The summer of 2001 is forever remembered for the world-changing terrorist attack on the World Trade Centre on 9th September. People all around the world remember where they were and what they were doing on that fateful day. I was very busy drilling water wells on the slopes of the Campsie Fells in Scotland, where, as in New York, it was a clear sunny day. I could see for miles across the Glasgow City basin and the Firth of Clyde and watched the regular comings and goings of passenger aircraft on the flight paths around Glasgow airport. The tranquil scene viewed from on high, the planes passing by almost at eye-level to my elevated position on the mountainside, betrayed no inkling of the terrible events unfolding 6-hours flying time away on the other side of the Atlantic….
That summer is also memorable to me as the time that I was first contacted by Richard Unwin, the Chairman of Cresta Mining Corporation, a businessman who was a member of a Commonwealth advisory committee on trade and industry and who rubbed shoulders with Commonwealth heads of State, including ‘his excellency’ President Yoweri Kaguta Museveni of Uganda, to whom he was a ‘special advisor’ and personal friend. The President was keen to develop the mining sector in Uganda to accelerate his country’s recovery from the disastrous genocidal post-independence era, and Mr Unwin had been given a Presidential charter to explore for minerals in Uganda. He already had a ‘geological team’, but had heard of my exploits in mineral exploration and water and mineral divining, and he wanted me on board as his Exploration Director, offering an attractive package and shareholding in the company. It sounded too good to be true. I was doing very well in Scotland and was reluctant to involve myself in an exciting but potentially risky venture. It took him 6 months to persuade me to go.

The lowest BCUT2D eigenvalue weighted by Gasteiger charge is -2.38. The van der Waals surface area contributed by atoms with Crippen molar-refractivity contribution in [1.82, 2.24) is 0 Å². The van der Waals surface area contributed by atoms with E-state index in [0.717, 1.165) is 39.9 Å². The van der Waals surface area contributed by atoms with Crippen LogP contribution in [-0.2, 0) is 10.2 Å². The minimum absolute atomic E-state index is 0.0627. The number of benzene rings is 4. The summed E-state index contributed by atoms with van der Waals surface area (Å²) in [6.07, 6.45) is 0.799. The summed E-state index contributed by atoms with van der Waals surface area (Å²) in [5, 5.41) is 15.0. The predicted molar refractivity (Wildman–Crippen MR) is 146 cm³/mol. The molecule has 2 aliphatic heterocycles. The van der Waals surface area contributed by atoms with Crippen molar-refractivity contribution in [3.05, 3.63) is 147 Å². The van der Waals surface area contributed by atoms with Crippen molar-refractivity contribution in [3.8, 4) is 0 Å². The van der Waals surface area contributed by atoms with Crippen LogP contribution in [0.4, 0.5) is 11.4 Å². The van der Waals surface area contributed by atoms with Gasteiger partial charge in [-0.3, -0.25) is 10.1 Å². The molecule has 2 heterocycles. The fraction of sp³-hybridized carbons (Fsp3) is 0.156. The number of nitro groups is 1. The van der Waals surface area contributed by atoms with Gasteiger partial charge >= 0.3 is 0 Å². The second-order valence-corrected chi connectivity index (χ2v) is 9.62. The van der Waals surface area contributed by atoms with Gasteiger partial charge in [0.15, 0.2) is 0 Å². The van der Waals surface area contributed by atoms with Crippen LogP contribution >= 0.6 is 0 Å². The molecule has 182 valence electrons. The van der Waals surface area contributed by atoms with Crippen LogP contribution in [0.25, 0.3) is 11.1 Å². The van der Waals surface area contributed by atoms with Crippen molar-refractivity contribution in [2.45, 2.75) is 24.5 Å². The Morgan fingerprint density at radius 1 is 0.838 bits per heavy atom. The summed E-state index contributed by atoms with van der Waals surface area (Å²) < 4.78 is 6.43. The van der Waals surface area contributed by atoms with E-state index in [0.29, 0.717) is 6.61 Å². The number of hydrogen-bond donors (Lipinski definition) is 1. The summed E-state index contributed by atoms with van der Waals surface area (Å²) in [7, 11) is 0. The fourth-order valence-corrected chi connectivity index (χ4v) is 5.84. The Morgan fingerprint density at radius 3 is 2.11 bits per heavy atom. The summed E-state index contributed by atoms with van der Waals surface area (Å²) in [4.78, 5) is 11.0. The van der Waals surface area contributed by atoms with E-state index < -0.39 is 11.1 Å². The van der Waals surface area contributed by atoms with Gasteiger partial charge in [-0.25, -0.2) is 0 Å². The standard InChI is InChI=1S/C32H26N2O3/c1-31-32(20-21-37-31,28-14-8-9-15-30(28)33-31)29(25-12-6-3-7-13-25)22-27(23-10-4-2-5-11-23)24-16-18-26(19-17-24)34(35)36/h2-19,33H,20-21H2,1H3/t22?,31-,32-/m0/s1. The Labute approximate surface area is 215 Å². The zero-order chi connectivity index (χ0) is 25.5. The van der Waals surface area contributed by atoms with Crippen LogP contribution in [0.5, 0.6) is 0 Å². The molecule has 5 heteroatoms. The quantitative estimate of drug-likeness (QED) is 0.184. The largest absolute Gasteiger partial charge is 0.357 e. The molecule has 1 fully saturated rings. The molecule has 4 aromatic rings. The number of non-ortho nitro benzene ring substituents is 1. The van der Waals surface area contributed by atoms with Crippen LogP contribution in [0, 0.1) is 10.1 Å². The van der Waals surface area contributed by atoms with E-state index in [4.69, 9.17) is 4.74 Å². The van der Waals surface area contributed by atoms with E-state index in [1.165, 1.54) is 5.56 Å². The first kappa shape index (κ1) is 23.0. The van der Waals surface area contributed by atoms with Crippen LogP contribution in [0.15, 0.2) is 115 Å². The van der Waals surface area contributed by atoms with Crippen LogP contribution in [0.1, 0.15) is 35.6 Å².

It all started when, in December 2001, I agreed to meet with Mr Unwin at his Sussex residence, to discuss his plans and have an initial perusal of some of the maps and reports his geological team had unearthed from the DGSM in Entebbe. His home, a luxuriously converted 16th Century Sussex Barn, was most impressive, as was the chauffeur-driven Bentley that collected me from the airport, and Mr Unwin’s jovial but forthright character struck a chord with me. Within a few hours we were quite well acquainted, had agreed terms, and stood poring over Richard’s map-strewn billiard table upon which lay numerous old topographic maps and geological maps of Western Uganda, dating from the days of British rule in the 1940’s and 50’s.
One of the cornerstones of the suite of biophysical remote-sensing techniques that I use, in mapping geological structures and plotting the location and orientation of faults, fracture-zones and many kinds of geophysical anomalies, is an advanced form of map-dowsing (literally divining on maps and aerial images). There is an explanation as to how this is done for water on the geodivining.com web site, and I will post more details in this blog in days to come, but for now let it suffice to say that the application of these techniques on this occasion began one of the most remarkable successes in the development of Geodivining International. The maps were very out of date and lacked much geological detail, and yet they were sufficient to provide the basis of geographic reference upon which I was able, quite rapidly, to determine the most highly prospective areas in Uganda for gold and base metals, and then, working on 1:25,000 scale enlargements from the old one-inch topo maps, to delineate a number of quartz-vein and shear-zone hosted ore bodies. We agreed that I should take copies of these maps back to Scotland to complete the detailed work over the Christmas holidays, in preparation for another meeting with the senior field geologist, who was booked to fly in from South Africa in January.